EXCLUSIVE: The screenplay for Honey Boy wasn’t originally written for a movie screen. When Shia LaBeouf was ordered by a judge to write about the childhood trauma that seeded a fiery transition to adulthood punctuated by angry outbursts, car crashes and curious creative choices that transformed him from golden boy to pariah, the actor wasn’t comfortable simply writing a paper. He had been reading and acting from scripts since childhood, and the court-appointed counselors assigned LaBeouf the task of writing as a way to get to the bottom of his pain after he was diagnosed with PTSD. His decision to bare his pain in the screenplay format he was so familiar with, and to share it with his friend the documentary filmmaker Alma Har’el, turned out to be a life-changing experience.
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Who could have imagined several years later that the resulting script they wrote together and Har’el directed, Honey Boy, would bring LaBeouf back inside Hollywood. Only a heartless person could watch the well-told story and not feel some level of sympathy for LaBeouf and understand how this young actor, once expected to be the next Tom Cruise, could instead take a more destructive path that conjured up images of the unfulfilled promise of actors like Jan-Michael Vincent. And the industry might well feel there is a place in the business for this formerly troubled young man who put himself on the outside.
After an acclaimed turn in the sleeper-hit indie The Peanut Butter Falcon and then Honey Boy as it gets its release long after an acclaimed Sundance Film Festival debut, LaBeouf’s career is very much on track. LaBeouf’s experiences informed the childhood of Otis Lort, a child star who has trouble transitioning to adulthood. Like LaBeouf, the youth in the film is escorted from the seedy motel they called home to auditions and then regular work on TV and film sets by his father, a substance-abusing alcoholic who also had a rough upbringing. Paid a monthly stipend by his son for serving as chauffeur during the day, and father at night, he tried to harden his son so he could avoid what the father experienced. The resulting infusion of toxic masculinity as a protection mechanism hardly helped LaBeouf as he tried to adjust to adulthood. Noah Jupe plays Otis as a child actor and Lucas Hedges plays him as a young adult. LaBeouf plays the complex character based on his own father, Jeffrey Craig LaBeouf, in a performance that is compassionate and thoughtful.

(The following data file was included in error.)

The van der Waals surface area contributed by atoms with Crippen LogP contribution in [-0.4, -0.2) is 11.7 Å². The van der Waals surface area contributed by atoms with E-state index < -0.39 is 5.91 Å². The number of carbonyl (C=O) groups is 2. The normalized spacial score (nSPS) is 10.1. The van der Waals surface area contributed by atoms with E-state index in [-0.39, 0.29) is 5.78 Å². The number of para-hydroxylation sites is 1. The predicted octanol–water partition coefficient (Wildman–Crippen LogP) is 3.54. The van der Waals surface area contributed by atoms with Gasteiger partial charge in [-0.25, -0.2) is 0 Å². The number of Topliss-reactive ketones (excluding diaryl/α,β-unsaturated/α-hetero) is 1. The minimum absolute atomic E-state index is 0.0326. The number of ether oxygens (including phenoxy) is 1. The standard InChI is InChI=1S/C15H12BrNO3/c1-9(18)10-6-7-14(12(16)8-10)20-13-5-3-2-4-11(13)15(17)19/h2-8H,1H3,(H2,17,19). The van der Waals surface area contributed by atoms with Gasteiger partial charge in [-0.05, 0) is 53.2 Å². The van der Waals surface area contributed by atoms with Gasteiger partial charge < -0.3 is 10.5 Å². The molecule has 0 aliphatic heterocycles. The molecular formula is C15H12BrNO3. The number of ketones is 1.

Har’el first met LaBeouf when he stumbled on her documentary debut, Bombay Beach, at a time when his personal struggles were beginning to show through. He bonded totally with Har’el, who bore her own scars as the daughter of an alcoholic father, and when no one would write a check for the director to make a follow-up documentary, LaBeouf financed the whole thing. On the eve of the film’s premiere at Sundance last January, Har’el wouldn’t say how much LaBeouf sent but noted that “I don’t ever expect to get a check that large in the mail, again.”
LaBeouf’s next important submission by mail was the script he was forced to write in an attempt
to get him to confront his anger-management issues. She was blown away by the script called
Stamen, named after the male fertilizing organ of the flower, and focused on the expectations of masculinity passed on by damaged parents. The script only dealt with the young actor and his love/hate relationship with his father. Har’el worked with LaBeouf to broaden the story and factor in the aftermath, and many drafts later, they had a movie.
Read the script here.
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